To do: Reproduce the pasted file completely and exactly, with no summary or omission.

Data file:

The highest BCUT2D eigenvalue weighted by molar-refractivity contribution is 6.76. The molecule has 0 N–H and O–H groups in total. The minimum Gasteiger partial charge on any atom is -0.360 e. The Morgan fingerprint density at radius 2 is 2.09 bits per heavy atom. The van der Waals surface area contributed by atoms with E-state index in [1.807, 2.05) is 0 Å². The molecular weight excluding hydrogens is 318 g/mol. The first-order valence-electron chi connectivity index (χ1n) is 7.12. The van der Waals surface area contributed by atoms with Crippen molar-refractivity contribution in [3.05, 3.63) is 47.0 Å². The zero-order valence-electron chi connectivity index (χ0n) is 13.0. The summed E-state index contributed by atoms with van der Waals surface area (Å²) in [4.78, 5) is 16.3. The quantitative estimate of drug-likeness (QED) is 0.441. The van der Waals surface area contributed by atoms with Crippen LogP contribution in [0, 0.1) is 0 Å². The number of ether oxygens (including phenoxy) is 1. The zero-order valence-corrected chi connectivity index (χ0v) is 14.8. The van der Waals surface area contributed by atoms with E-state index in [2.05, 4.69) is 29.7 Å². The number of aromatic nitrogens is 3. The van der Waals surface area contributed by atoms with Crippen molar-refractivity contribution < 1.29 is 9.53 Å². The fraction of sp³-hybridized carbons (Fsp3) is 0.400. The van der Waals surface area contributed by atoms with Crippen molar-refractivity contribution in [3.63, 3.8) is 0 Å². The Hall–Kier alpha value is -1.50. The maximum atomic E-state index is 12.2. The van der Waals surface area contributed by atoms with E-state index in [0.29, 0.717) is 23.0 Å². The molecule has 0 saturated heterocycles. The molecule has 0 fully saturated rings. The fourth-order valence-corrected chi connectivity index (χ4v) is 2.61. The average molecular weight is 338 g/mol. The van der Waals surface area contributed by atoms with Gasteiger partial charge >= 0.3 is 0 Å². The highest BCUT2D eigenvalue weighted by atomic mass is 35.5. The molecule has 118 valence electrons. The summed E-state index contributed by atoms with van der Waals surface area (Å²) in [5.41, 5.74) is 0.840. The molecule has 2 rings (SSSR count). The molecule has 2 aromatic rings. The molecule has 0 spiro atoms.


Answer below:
The highest BCUT2D eigenvalue weighted by molar-refractivity contribution is 6.76. The molecule has 0 N–H and O–H groups in total. The minimum Gasteiger partial charge on any atom is -0.360 e. The Morgan fingerprint density at radius 2 is 2.09 bits per heavy atom. The van der Waals surface area contributed by atoms with E-state index in [1.807, 2.05) is 0 Å². The molecular weight excluding hydrogens is 318 g/mol. The first-order valence-electron chi connectivity index (χ1n) is 7.12. The van der Waals surface area contributed by atoms with Crippen molar-refractivity contribution in [3.05, 3.63) is 47.0 Å². The zero-order valence-electron chi connectivity index (χ0n) is 13.0. The summed E-state index contributed by atoms with van der Waals surface area (Å²) in [4.78, 5) is 16.3. The quantitative estimate of drug-likeness (QED) is 0.441. The van der Waals surface area contributed by atoms with Crippen LogP contribution in [0, 0.1) is 0 Å². The number of ether oxygens (including phenoxy) is 1. The zero-order valence-corrected chi connectivity index (χ0v) is 14.8. The van der Waals surface area contributed by atoms with E-state index in [2.05, 4.69) is 29.7 Å². The number of aromatic nitrogens is 3. The van der Waals surface area contributed by atoms with Crippen molar-refractivity contribution < 1.29 is 9.53 Å². The fraction of sp³-hybridized carbons (Fsp3) is 0.400. The van der Waals surface area contributed by atoms with Crippen molar-refractivity contribution in [3.63, 3.8) is 0 Å². The Hall–Kier alpha value is -1.50. The maximum atomic E-state index is 12.2. The van der Waals surface area contributed by atoms with E-state index in [0.29, 0.717) is 23.0 Å². The molecule has 0 saturated heterocycles. The molecule has 0 fully saturated rings. The fourth-order valence-corrected chi connectivity index (χ4v) is 2.61. The average molecular weight is 338 g/mol. The van der Waals surface area contributed by atoms with Gasteiger partial charge >= 0.3 is 0 Å². The highest BCUT2D eigenvalue weighted by atomic mass is 35.5. The molecule has 118 valence electrons. The summed E-state index contributed by atoms with van der Waals surface area (Å²) in [5.41, 5.74) is 0.840. The molecule has 2 rings (SSSR count). The molecule has 2 aromatic rings. The molecule has 0 spiro atoms.